CHEF STEVEN: We just started providing meals throughout the entire city.
When you guys are ready to go back, just go ahead.
-So we've all been here since 4am.
We just finished our lunch service, right?
So we served 350 meals: corned beef, cabbage, and potatoes.
We're live in the Franciscan Center Kitchen.
My name is Chef Steve and this is my team.
JEFFREY GRIFFIN: We are very proud to be a soup kitchen.
We are nearly 52 years old.
Every day we serve meals from four to five hundred people a day.
Our social work team is... met with over eight thousand individuals last year.
We help people with evictions, energy assistance, pharmacy needs, vision needs, transportation needs.
We have a library, we have a barber shop, we have clothing that we give out, a computer lab.
So we do everything we can under one roof so that it's easier for our clients, that we can help them as much as we can in one place.
Today the team here, Chef Steve, and the kitchen team, another outstanding day.
We were able to provide 352 lunches here at the center, while we also provided 400 lunches to Matthew Henson Neighborhood Association.
It's amazing how something like food can brighten up people's day, but we all know what food can do.
And now the team is not done; they're prepping and getting ready for dinner.
CHEF STEVE: Everything is, uh, is to go, nobody's staying in-house.
So we have containers we've set up.
We're gonna fill them up with our food, and we're gonna do the grab and go's, and then when we run out of the hot food we're gonna serve sandwiches.
We feed a village man, we do what we gotta do to make it work.
CHEF STEVE: We've got enough, mayo?
Mayo what, mustard, what else?
Could we use that spicy creole mustard or no, too much?
We have celery seed?
What are you gonna- you need a little vinegar.
You need vinegar.
So I don't like my slaw soakin' soppy, soppy, soppy wet.
I don't think it's good that way.
So, make it in a bowl, then put it together, alright?
I want the tables and the tents no later than, uh, eight thirty.
So lets, let's start working in the kitchen then.
I went to Jeff and said listen, even in prison, you get a hot meal every three days.
I said we have to go back to cooking.
♪♪ I always cooked, and then uh, 2007 I um, moved to the Eastern Shore of Maryland and I, I suffer from the disease of addiction.
So I drank and I did drugs, and I got involved in a domestic situation where I assaulted my partner, and, um, and ended up subsequently going to prison.
I was sentenced to ten years.
So I would cook football weekends, I would do all the cooking in a microwave.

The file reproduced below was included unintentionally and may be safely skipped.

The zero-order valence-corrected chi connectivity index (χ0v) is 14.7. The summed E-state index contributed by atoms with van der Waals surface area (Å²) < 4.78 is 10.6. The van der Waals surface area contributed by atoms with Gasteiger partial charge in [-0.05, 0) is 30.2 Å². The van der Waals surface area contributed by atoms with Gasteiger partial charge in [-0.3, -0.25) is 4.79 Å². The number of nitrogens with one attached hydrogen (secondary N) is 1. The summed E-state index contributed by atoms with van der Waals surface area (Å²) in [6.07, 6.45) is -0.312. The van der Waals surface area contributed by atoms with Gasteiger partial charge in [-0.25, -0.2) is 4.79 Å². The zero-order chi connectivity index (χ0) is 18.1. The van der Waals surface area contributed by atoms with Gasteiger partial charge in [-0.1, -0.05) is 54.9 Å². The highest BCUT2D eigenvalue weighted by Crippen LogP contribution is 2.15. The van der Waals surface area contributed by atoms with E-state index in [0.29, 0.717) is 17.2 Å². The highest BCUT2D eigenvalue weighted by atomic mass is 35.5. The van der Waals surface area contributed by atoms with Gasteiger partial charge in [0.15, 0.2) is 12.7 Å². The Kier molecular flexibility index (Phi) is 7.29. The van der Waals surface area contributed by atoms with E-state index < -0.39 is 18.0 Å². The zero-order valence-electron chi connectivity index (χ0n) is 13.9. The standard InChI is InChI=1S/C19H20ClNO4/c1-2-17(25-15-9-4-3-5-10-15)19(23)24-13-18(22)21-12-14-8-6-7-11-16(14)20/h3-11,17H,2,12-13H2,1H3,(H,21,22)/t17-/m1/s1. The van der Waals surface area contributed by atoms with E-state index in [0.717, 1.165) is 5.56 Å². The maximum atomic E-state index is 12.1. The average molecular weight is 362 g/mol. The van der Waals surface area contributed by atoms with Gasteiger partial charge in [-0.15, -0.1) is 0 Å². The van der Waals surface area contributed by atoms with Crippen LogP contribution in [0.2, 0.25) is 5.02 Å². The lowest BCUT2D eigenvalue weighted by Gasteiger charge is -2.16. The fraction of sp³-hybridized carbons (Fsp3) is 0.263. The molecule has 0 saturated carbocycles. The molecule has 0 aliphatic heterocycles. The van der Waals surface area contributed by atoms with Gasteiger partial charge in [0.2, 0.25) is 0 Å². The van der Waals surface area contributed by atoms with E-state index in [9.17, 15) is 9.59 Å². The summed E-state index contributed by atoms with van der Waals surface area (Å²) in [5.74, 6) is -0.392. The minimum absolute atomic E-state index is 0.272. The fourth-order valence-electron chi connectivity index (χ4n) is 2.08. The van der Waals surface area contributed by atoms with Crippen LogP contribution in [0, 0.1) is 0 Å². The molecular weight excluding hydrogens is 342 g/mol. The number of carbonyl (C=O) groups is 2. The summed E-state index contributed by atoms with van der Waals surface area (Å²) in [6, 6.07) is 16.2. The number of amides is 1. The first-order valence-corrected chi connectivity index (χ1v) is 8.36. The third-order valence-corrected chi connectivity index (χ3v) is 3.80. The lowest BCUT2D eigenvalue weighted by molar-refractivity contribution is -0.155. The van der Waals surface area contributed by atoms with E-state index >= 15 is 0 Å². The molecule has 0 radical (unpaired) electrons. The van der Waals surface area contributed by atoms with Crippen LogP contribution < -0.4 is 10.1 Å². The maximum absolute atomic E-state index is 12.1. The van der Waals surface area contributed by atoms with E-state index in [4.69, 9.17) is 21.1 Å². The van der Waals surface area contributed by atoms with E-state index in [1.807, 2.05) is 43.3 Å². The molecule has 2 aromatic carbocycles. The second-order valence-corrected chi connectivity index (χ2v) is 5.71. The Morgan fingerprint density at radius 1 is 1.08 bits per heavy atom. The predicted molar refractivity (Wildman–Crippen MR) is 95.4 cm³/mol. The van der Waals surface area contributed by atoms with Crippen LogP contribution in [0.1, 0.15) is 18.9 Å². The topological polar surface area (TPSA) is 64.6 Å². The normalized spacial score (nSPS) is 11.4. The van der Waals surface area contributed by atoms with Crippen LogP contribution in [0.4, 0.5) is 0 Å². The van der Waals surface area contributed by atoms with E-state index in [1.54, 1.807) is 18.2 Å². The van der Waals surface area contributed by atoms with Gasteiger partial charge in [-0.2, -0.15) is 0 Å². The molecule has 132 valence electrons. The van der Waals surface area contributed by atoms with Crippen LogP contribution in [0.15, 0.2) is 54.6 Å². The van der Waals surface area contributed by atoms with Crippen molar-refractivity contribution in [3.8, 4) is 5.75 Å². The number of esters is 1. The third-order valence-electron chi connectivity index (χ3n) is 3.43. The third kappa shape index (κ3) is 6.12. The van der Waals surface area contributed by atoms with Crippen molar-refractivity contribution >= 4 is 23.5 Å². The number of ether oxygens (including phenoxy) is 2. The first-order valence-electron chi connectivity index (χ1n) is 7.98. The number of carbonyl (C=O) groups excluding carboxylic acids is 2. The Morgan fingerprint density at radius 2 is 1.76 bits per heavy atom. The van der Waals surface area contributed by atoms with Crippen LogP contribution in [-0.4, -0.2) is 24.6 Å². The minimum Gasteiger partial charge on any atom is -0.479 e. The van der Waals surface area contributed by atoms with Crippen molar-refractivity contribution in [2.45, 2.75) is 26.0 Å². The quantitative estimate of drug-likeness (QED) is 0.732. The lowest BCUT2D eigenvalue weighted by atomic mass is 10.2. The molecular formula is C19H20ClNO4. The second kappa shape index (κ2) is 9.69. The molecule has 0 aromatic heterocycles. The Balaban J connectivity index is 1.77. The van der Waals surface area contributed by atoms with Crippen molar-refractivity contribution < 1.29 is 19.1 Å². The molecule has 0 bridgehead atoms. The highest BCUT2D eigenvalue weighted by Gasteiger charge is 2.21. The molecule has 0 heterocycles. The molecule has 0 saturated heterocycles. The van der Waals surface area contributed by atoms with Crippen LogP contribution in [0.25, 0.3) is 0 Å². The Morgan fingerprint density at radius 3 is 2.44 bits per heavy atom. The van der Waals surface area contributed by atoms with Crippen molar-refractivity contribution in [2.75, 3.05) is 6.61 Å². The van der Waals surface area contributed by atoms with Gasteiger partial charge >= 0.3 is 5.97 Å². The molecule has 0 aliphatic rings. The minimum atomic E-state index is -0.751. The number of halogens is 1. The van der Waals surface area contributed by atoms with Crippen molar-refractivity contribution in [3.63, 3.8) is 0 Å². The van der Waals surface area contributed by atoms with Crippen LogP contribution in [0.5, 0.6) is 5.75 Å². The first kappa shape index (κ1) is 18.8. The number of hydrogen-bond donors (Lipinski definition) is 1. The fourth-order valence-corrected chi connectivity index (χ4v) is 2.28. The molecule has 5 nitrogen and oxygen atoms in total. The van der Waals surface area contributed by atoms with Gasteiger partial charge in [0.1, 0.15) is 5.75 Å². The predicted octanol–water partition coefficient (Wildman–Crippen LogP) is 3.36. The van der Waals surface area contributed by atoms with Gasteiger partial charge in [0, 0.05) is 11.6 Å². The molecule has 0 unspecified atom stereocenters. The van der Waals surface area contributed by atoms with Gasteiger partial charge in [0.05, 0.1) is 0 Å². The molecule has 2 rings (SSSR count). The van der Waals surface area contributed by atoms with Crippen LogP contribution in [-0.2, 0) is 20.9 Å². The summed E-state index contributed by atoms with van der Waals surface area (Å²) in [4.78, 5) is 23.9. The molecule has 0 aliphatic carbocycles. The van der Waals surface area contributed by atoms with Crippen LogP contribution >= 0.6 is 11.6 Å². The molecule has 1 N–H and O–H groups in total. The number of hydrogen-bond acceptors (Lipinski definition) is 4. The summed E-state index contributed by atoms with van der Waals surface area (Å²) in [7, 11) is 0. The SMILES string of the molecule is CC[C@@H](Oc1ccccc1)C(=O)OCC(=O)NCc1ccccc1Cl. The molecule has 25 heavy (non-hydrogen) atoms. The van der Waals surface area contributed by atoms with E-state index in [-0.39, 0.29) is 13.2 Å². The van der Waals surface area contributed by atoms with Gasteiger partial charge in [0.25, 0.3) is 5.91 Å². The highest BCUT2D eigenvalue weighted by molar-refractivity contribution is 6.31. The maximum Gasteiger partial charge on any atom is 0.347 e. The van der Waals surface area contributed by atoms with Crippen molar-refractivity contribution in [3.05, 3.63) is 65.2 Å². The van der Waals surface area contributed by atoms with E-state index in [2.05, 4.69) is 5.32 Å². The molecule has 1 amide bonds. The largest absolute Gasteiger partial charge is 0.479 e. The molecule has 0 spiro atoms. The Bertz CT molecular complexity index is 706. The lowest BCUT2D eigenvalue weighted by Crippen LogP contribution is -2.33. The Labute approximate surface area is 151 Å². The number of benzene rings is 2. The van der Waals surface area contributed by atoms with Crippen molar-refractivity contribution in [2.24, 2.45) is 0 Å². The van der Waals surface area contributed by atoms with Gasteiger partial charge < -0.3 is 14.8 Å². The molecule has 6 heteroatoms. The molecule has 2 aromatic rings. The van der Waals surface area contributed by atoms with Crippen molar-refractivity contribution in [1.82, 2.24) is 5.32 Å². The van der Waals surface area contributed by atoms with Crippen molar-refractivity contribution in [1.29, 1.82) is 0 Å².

Believe it or not we would cook using a foot basin, with a plastic hanger.
We used the top of tin cans to cut summer sausage, pickles, and so forth.
And, I watched Maryland Public Television!
Who did I watch?
I watched every chef I could think of.
From Emeril Lagasse, to John Besh, to Rick Bayless, Julia Child, Jacques Pépin.
Whatever was on Saturdays and Sundays on MPT I was in front of the television watching.
And then I said you know what, when I get out of prison I'm going to go to school and I'm gonna cook.
I get released, I move into a halfway house in Baltimore and then within thirty days I was enrolled at Stratford University Culinary School.
I graduated Magna twice.
I went to work at any place I could to get my skills up.
And just this May 29th I've celebrated 13 years of total and complete abstinence from alcohol and drugs, which is a miracle.
Ultimately I got the job here at the Franciscan Center last October.
It's been a ride ever since.
All these things that I've went through, that I needed to go through to get to where I am now.
That's how I ended up here at the Franciscan Center.
♪♪ -I work sometimes a 16, 18 hour day, and then come back the next morning and start all over again.
-The center used to serve casseroles a lot, and do a lot of re-heating.
I've turned this kitchen into what we call a scratch kitchen.
We make everything from scratch.
Leading a team like this has been probably one of the greatest gifts I've ever had.
Slam it in there Brenda, boom boom boom.
Listen, who thought having a barbeque would be so much work.
This was supposed to be easy Keisha.
Ok. How much more of these you gotta set up?
Ok. Once you set those two up.
So then, just come out there, you two, I want everyone out front.
Ok lets go, lets see what we got.
This is coleslaw?
We'll let them in.
People line up, comin' around there.
What time is it?
Anybody got the time?
There's a reason why we work 16 hours a day, it's because we know these folks have to be fed.
Sometimes they just keep coming.
I pray over my tilted skillet, please let me not run out of food.
Good morning everybody!
We're trying to do a little Barbeque for y'all.
So somebody tell me something good.
Alright, plates, c'mon I got plates up lets go.
Someone start bringing plates get these people fed.
[sizzling] I remember what it was like being out there.
Having no hope, no faith, being left to my own devices.
I see that in a lot of the eyes of the people I serve everyday.
We make it a point to be here for them, to feed them.
You're welcome, thank you for coming, how you doing?
You're welcome, thank you, thank you for being here.
MPT, I mean, you guys have been with me since 2008, and because of what you guys have done, the avenue for me to become a, you know, an Executive Chef, or a Culinary Director here at the Franciscan Center, I mean, the idea was there, but you really manifested the idea.
Wow, you're gonna learn to cook, now you learn how to feed people, now you're feeding the masses.
It started with MPT in prison.
Just being able to watch, to try to make, and then wow, look I'm here now.
And I made it to MPT!